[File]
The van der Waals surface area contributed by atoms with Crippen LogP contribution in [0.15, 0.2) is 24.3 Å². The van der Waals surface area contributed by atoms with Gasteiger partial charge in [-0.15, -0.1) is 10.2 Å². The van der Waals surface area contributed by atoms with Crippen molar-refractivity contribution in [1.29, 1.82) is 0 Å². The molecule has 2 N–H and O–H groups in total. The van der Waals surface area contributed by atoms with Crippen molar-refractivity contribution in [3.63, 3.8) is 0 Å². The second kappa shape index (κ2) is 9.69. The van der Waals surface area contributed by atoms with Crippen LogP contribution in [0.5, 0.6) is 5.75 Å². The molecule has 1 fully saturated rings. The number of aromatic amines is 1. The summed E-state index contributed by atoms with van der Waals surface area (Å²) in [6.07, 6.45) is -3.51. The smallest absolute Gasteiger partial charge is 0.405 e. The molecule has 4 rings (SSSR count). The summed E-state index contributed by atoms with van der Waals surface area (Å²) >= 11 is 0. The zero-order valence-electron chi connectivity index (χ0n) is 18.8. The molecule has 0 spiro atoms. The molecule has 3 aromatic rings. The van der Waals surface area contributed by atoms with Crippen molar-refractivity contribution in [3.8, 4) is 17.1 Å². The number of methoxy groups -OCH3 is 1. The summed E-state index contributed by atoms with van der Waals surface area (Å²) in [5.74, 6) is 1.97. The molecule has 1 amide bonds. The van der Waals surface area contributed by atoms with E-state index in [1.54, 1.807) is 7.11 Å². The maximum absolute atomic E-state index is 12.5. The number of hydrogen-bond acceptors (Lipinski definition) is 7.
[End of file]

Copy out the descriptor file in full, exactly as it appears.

The van der Waals surface area contributed by atoms with Crippen LogP contribution in [0.15, 0.2) is 24.3 Å². The van der Waals surface area contributed by atoms with Gasteiger partial charge in [-0.15, -0.1) is 10.2 Å². The van der Waals surface area contributed by atoms with Crippen molar-refractivity contribution in [1.29, 1.82) is 0 Å². The molecule has 2 N–H and O–H groups in total. The van der Waals surface area contributed by atoms with Crippen molar-refractivity contribution in [3.63, 3.8) is 0 Å². The second kappa shape index (κ2) is 9.69. The van der Waals surface area contributed by atoms with Crippen LogP contribution in [0.5, 0.6) is 5.75 Å². The molecule has 1 fully saturated rings. The number of aromatic amines is 1. The summed E-state index contributed by atoms with van der Waals surface area (Å²) in [6.07, 6.45) is -3.51. The smallest absolute Gasteiger partial charge is 0.405 e. The molecule has 4 rings (SSSR count). The summed E-state index contributed by atoms with van der Waals surface area (Å²) >= 11 is 0. The zero-order valence-electron chi connectivity index (χ0n) is 18.8. The molecule has 0 spiro atoms. The molecule has 3 aromatic rings. The van der Waals surface area contributed by atoms with Crippen molar-refractivity contribution in [3.8, 4) is 17.1 Å². The number of methoxy groups -OCH3 is 1. The summed E-state index contributed by atoms with van der Waals surface area (Å²) in [5.74, 6) is 1.97. The molecule has 1 amide bonds. The van der Waals surface area contributed by atoms with E-state index in [1.54, 1.807) is 7.11 Å². The maximum absolute atomic E-state index is 12.5. The number of hydrogen-bond acceptors (Lipinski definition) is 7.